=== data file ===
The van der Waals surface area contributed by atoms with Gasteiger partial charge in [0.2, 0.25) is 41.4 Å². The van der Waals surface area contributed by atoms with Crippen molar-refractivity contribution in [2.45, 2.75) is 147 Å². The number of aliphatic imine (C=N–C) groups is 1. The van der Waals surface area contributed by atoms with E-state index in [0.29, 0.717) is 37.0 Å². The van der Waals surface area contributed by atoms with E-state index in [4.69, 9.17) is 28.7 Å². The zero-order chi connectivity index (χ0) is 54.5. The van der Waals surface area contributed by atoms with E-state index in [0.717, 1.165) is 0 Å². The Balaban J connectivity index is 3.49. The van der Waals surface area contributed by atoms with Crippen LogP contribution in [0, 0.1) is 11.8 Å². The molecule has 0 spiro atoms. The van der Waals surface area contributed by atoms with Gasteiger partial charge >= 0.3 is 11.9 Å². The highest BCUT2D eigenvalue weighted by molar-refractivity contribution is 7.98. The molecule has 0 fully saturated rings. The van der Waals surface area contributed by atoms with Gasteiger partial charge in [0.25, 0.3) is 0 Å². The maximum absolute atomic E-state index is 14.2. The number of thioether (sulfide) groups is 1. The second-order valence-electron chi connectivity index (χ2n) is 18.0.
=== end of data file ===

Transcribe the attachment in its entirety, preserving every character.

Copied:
The van der Waals surface area contributed by atoms with Gasteiger partial charge in [0.2, 0.25) is 41.4 Å². The van der Waals surface area contributed by atoms with Crippen molar-refractivity contribution in [2.45, 2.75) is 147 Å². The number of aliphatic imine (C=N–C) groups is 1. The van der Waals surface area contributed by atoms with E-state index in [0.29, 0.717) is 37.0 Å². The van der Waals surface area contributed by atoms with E-state index in [4.69, 9.17) is 28.7 Å². The zero-order chi connectivity index (χ0) is 54.5. The van der Waals surface area contributed by atoms with E-state index in [0.717, 1.165) is 0 Å². The Balaban J connectivity index is 3.49. The van der Waals surface area contributed by atoms with Crippen LogP contribution in [0, 0.1) is 11.8 Å². The molecule has 0 spiro atoms. The van der Waals surface area contributed by atoms with Gasteiger partial charge >= 0.3 is 11.9 Å². The highest BCUT2D eigenvalue weighted by molar-refractivity contribution is 7.98. The molecule has 0 fully saturated rings. The van der Waals surface area contributed by atoms with Gasteiger partial charge in [0.25, 0.3) is 0 Å². The maximum absolute atomic E-state index is 14.2. The number of thioether (sulfide) groups is 1. The second-order valence-electron chi connectivity index (χ2n) is 18.0.